Ancillary Hotel Revenue Streams and Why They Work During Slow Seasons

By Lily Mockerman Founder, Total Customized Revenue Management | August 12, 2018

We've all been there – those periods where you feel like you're more likely to see a tumbleweed rolling down the street than another guest walking through the door. It's the dreaded slow season, or perhaps an economic downturn. Owners are looking for cashflow, employees are looking for more hours, and guests are looking for deals! While many hoteliers put much of their efforts into finding ways to steal more market share in room revenue, there is an often overlooked golden opportunity.

During slow periods, ancillary streams are the secret weapon of the savvy hotelier. Every hotel and market is subject to a downturn, but focusing efforts on increasing ancillary spend of existing guests can be invaluable in meeting bottom line goals. Even if not through the traditional rooms revenue segment, these efforts can be driven in conjunction with rooms, such as attractive packages. Do not neglect the opportunity to drive revenues within each outlet individually as well, however, both with hotel guests and locals.

The Challenge of Downturns

Economic downturns can present a more challenging situation for maximizing revenues, as all hotels in the market are generally struggling for revenues. These downturns, such as the crash that impacted hotels in 2009, have a tendency to weed out the stellar revenue managers from those focused only on pricing, because in a downturn, pricing competitively becomes a race to the bottom, and that's simply not enough! In the last market crash, revenue managers had to focus more on mix, opening channels, and ensuring the system was working. Everything that had become somewhat easy, or perhaps the small wins which were being overlooked, suddenly had to be re-inspected. Hotels were suddenly very interested in things like Wholesale or Government business, where before they may have turned up their noses at the rate.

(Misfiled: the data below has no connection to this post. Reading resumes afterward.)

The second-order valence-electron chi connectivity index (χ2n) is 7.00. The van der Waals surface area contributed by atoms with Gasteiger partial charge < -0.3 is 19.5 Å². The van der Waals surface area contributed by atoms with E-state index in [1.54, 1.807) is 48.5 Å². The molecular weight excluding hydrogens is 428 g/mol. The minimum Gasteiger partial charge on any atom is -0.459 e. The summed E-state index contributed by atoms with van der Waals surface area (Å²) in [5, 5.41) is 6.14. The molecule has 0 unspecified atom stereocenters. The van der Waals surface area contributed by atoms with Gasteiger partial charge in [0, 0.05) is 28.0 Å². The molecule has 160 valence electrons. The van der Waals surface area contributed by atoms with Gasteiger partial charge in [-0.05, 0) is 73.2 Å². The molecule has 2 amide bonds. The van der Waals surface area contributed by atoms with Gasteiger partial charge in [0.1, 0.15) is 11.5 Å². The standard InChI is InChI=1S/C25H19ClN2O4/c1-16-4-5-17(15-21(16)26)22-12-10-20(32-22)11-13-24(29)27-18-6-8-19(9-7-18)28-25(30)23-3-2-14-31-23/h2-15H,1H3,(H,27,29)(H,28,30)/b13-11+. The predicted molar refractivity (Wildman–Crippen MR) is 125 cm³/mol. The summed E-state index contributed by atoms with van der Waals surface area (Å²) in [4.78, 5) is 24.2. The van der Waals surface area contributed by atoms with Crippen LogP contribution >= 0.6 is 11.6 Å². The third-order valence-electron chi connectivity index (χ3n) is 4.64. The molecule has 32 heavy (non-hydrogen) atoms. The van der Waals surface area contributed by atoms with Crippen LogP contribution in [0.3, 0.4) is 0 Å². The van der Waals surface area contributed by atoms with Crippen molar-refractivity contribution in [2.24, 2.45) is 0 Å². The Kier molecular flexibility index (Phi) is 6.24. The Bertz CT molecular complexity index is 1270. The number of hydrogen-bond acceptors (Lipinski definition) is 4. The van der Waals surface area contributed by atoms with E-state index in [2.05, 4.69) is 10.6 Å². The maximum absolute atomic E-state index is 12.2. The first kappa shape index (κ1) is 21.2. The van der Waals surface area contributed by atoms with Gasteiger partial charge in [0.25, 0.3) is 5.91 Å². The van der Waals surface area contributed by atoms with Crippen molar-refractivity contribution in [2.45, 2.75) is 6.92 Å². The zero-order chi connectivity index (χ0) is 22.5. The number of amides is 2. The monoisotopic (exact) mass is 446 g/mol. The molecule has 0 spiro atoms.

In the next downturn, while this common thread may remain, those who survive will likely be the revenue managers who have a solid grasp on things like channel cost, profitability and ancillary revenue. It becomes crucial to understand where ancillary revenue comes from, how data is collected, and which strategies are effective in driving more spend in these areas. In some ways, ancillary revenues can be easier to promote, because the hotel's guests are a somewhat captive audience. While guests could certainly choose to  leave the hotel to find ways to spend money, it is the job of the entire staff to invite guests to enjoy in-house offerings such as unique experiences, upgrades and add-ons, including highlighting the value and offers of all departments within the hotel.

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Guest Service: A Culture of YES

In a recent global consumers report, 97% of the participants said that customer service is a major factor in their loyalty to a brand, and 76% said they view customer service as the true test of how much a company values them. And since there is no industry more reliant on customer satisfaction than the hotel industry, managers must be unrelenting in their determination to hire, train and empower the very best people, and to create a culture of exceptional customer service within their organization. Of course, this begins with hiring the right people. There are people who are naturally service-oriented; people who are warm, empathetic, enthusiastic, pleasant, thoughtful and optimistic; people who take pride in their ability to solve problems for the hotel guests they are serving. Then, those same employees must be empowered to solve problems using their own judgment, without having to track down a manager to do it. This is how seamless problem solving and conflict resolution are achieved in guest service. This willingness to empower employees is part of creating a Culture of Yes within an organization.  The goal is to create an environment in which everyone is striving to say “Yes”, rather than figuring out ways to say, “No”. It is essential that this attitude be instilled in all frontline, customer-facing, employees. Finally, in order to ensure that the hotel can generate a consistent level of performance across a wide variety of situations, management must also put in place well-defined systems and standards, and then educate their employees about them. Every employee must be aware of and responsible for every standard that applies in their department. The April issue of the Hotel Business Review will document what some leading hotels are doing to cultivate and manage guest satisfaction in their operations.